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Update on Rainbow MWD headquarters site development provided

The Rainbow Municipal Water District is planning to sell some of its property to fund the replacement of its current headquarters, but that will require prerequisites to have potential buyers interested in the land.

Rainbow has contracted with MasterCraft Homes Group, LLC, for a development study which is being performed in phases, and on March 23 Rainbow general manager Tom Kennedy provided the Rainbow board with an update on information which has been obtained from the study.

"The first part of that project was to do a market study," Kennedy said.

The Rainbow Municipal Water District headquarters property consists of four separate legal parcels. The headquarters building itself was constructed in the early 1970s, and sale of part of the headquarters land would cover the cost of a replacement building.

The headquarters property totals 34 acres, and the district believes that no more than 14 acres are needed for district operations. Rainbow's five-year plan calls for the first capital expenditures for the new district headquarters during fiscal year 2022-23, although funding in the 2018-19 budget allowed the project planning to begin.

"We've got to improve our facilities," Kennedy said.

The June 2020 Rainbow board meeting included a 5-0 vote to award MasterCraft Homes Group, LLC, a contract for development study services which includes reviewing the accuracy and completeness of reports prepared or compiled by other consultants and making independent recommendations to the district after the reports have been received and analyzed.

The potential interest in purchasing part of the property will be contingent upon resolution of a general plan amendment which will allow commercial or residential use, and the MasterCraft tasks include a market analysis and determining what land use changes would need to be approved by the County of San Diego.

Three milestones in the studies will lead to Rainbow decision points which will allow for changes in plans or even to stop the development vision should any fatal flaws be identified. The first milestone will be the completion of a marketing study which will provide information about cost-effective uses for the land which can be marketed.

The second milestone will follow the due diligence review of the property which will include an appraisal. The final milestone will be after the soils investigation process is completed, which will determine if geotechnical and soil conditions will allow feasible development.

"We're trying to identify any fatal flaws in the process," Kennedy said.

Although approximately 20 acres of the current property are not expected to be needed for future Rainbow operations, environmental constraints will reduce that amount. "The county has a wetlands buffer," Kennedy said.

The wetlands buffer triggers a limited building zone within 50 feet of the buffer. The structures would also have a 100-foot fuel modification zone. Approximately 12.3 acres are considered buildable.

"The flood plain area is smaller than originally anticipated," Kennedy said.

Residential and commercial development were both considered prior to the market study. "The best dollar amount that we can get for our customers is to develop it into residential," Kennedy said.

Two concepts have been considered. One would provide single-family houses at a density of 6.4 dwelling units per acre, which would allow for 84 homes. The "motor court" or condominium plan would have a density of 9.6 dwelling units per acre and would allow for 119 residences.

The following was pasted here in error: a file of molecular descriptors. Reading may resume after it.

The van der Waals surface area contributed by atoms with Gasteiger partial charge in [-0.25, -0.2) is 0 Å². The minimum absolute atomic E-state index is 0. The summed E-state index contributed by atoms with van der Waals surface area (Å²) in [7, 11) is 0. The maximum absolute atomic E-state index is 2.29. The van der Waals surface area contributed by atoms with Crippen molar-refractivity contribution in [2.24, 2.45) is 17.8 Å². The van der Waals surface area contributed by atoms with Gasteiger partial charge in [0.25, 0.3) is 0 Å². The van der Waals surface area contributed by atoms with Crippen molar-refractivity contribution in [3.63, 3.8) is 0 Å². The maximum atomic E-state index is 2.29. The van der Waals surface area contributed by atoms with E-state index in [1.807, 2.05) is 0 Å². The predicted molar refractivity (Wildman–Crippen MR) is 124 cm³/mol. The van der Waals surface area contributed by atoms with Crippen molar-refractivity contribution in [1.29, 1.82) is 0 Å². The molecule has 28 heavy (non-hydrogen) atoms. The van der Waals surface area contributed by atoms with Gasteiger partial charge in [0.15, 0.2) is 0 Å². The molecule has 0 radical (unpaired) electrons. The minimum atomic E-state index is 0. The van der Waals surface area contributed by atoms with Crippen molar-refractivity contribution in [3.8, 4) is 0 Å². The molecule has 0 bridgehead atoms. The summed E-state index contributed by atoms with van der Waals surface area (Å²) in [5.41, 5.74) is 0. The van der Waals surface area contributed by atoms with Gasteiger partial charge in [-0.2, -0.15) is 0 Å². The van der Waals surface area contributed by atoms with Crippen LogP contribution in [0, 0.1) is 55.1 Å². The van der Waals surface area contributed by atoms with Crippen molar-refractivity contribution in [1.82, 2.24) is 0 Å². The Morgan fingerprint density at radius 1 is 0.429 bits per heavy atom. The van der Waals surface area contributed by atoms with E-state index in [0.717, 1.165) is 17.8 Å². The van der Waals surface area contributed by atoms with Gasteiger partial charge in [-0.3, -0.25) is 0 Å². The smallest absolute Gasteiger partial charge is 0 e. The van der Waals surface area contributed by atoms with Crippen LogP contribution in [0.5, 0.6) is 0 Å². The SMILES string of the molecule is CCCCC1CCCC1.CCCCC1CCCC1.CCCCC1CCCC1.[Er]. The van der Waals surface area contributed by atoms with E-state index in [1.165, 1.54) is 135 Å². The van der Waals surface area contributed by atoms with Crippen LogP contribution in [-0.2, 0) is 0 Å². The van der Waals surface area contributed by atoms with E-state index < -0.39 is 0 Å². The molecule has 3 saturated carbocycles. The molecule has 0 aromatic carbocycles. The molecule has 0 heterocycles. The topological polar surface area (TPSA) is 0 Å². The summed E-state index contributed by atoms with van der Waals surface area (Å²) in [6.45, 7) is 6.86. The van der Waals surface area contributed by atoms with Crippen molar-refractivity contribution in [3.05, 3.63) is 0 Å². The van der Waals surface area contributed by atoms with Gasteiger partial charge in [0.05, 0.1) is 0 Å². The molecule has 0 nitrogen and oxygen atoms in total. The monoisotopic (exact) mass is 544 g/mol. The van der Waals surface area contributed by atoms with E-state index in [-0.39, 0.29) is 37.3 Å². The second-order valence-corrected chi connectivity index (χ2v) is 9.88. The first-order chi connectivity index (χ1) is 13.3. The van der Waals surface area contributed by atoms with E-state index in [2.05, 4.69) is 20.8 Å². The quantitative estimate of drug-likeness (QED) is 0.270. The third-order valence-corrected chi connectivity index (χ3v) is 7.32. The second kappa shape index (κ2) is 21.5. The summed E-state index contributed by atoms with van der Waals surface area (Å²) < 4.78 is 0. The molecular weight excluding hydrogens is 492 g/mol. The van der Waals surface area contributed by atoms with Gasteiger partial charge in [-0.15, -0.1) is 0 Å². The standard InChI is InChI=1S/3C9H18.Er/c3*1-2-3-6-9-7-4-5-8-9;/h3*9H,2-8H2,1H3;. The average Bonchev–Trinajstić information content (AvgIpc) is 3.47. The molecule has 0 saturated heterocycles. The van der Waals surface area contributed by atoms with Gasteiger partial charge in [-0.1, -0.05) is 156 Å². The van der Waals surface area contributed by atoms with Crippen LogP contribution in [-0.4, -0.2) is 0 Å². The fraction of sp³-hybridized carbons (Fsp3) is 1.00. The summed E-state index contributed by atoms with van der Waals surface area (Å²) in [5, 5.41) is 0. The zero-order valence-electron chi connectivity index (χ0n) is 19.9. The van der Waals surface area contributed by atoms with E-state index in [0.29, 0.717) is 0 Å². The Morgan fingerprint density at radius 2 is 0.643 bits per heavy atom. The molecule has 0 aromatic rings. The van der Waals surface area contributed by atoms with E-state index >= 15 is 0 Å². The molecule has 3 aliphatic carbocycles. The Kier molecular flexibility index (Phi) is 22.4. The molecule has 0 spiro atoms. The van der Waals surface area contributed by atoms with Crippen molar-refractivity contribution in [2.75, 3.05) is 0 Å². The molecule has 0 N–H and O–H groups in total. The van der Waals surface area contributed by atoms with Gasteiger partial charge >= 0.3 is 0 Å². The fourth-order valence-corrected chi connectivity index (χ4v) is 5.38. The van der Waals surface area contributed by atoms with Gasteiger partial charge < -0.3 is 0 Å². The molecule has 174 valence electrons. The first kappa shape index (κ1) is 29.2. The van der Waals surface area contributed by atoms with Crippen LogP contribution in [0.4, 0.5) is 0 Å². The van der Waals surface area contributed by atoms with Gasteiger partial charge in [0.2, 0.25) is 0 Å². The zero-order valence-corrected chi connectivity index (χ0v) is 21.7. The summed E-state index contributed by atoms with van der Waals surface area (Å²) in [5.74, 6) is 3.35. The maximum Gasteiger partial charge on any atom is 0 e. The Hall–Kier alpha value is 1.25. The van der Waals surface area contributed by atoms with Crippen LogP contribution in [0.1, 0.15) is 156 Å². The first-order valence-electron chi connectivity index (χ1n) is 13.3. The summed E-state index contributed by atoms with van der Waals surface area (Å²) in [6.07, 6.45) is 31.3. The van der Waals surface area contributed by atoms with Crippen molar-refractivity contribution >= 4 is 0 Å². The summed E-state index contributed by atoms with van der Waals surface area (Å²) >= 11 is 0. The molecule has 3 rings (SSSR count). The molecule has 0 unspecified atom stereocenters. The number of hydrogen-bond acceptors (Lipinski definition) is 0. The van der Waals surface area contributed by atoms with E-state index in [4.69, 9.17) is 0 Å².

The higher density and the replacement of single-family homes with condominium units might not be supported as well by the Fallbrook Community Planning Group. "They look down on these kinds of things," Kennedy said.

The planning group's recommendation will be provided to the county's Planning Commission, which will also make a recommendation. Because a rezone and a general plan amendment as well as a subdivision map would be involved, the San Diego County Board of Supervisors would make the final decision.

(The Planning Commission has the authority to approve a subdivision map, although that decision can be appealed to the Board of Supervisors.)

The county may appreciate the site's proximity to highways and to the transit center northwest of the intersection of State Route 76 and Interstate 15. "We're kitty corner from the park and ride," Kennedy said.

The development conditions could require frontage improvements to Old Highway 395, but the project likely wouldn't impact other residential streets. "We think the community around us will appreciate it," Kennedy said.

Rainbow will work with the Fallbrook Community Planning Group and the county. "We're very optimistic that we'll be able to work this through the county process," Kennedy said.

Kennedy noted that the beneficiaries of a development would be the approximately 8,200 Rainbow ratepayers whose rates wouldn't be increased to fund the new headquarters. "This project isn't being done to enrich a developer," he said.

Rainbow expects to receive between $10 million and $12 million from the sale of the land. "All of that depends on market value at the time," Kennedy said. "Right now it really depends on the market."

Working with the planning group and the county will precede progress on subsequent phases. "We don't want to invest too much money into the next phases until we have a pretty good roadmap where we want to go," Kennedy said.

The potential development of the headquarters property will likely be a board action item rather than a report in the near future. "I think that over the next two months we'll be bringing something back," Kennedy said.

Author Bio

Joe Naiman, Writer

Joe Naiman has been writing for the Village News since 2001


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